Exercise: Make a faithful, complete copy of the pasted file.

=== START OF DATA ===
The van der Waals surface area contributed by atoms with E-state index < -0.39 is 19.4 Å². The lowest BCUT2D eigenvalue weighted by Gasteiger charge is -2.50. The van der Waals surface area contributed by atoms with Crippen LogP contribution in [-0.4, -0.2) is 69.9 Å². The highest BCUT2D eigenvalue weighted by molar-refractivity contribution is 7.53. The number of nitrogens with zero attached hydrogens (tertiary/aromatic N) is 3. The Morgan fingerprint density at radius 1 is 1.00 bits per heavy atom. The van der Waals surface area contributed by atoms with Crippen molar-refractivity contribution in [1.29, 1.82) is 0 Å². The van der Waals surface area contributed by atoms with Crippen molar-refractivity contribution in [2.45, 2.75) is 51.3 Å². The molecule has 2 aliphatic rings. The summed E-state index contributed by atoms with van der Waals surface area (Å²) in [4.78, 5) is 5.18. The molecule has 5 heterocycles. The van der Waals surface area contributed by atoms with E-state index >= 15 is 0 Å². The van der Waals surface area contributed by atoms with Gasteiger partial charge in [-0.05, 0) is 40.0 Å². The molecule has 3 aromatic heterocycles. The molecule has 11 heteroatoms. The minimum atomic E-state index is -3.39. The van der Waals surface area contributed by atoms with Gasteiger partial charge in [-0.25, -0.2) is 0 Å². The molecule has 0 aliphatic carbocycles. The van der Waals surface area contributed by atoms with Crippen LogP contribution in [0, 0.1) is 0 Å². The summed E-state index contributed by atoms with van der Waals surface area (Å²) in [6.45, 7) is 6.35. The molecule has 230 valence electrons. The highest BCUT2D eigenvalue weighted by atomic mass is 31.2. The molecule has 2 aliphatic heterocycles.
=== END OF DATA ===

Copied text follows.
The van der Waals surface area contributed by atoms with E-state index < -0.39 is 19.4 Å². The lowest BCUT2D eigenvalue weighted by Gasteiger charge is -2.50. The van der Waals surface area contributed by atoms with Crippen LogP contribution in [-0.4, -0.2) is 69.9 Å². The highest BCUT2D eigenvalue weighted by molar-refractivity contribution is 7.53. The number of nitrogens with zero attached hydrogens (tertiary/aromatic N) is 3. The Morgan fingerprint density at radius 1 is 1.00 bits per heavy atom. The van der Waals surface area contributed by atoms with Crippen molar-refractivity contribution in [1.29, 1.82) is 0 Å². The van der Waals surface area contributed by atoms with Crippen molar-refractivity contribution in [2.45, 2.75) is 51.3 Å². The molecule has 2 aliphatic rings. The summed E-state index contributed by atoms with van der Waals surface area (Å²) in [4.78, 5) is 5.18. The molecule has 5 heterocycles. The van der Waals surface area contributed by atoms with E-state index >= 15 is 0 Å². The van der Waals surface area contributed by atoms with Gasteiger partial charge in [-0.05, 0) is 40.0 Å². The molecule has 3 aromatic heterocycles. The molecule has 11 heteroatoms. The minimum atomic E-state index is -3.39. The van der Waals surface area contributed by atoms with Gasteiger partial charge in [-0.25, -0.2) is 0 Å². The molecule has 0 aliphatic carbocycles. The van der Waals surface area contributed by atoms with Crippen LogP contribution in [0, 0.1) is 0 Å². The summed E-state index contributed by atoms with van der Waals surface area (Å²) in [6.45, 7) is 6.35. The molecule has 230 valence electrons. The highest BCUT2D eigenvalue weighted by atomic mass is 31.2. The molecule has 2 aliphatic heterocycles.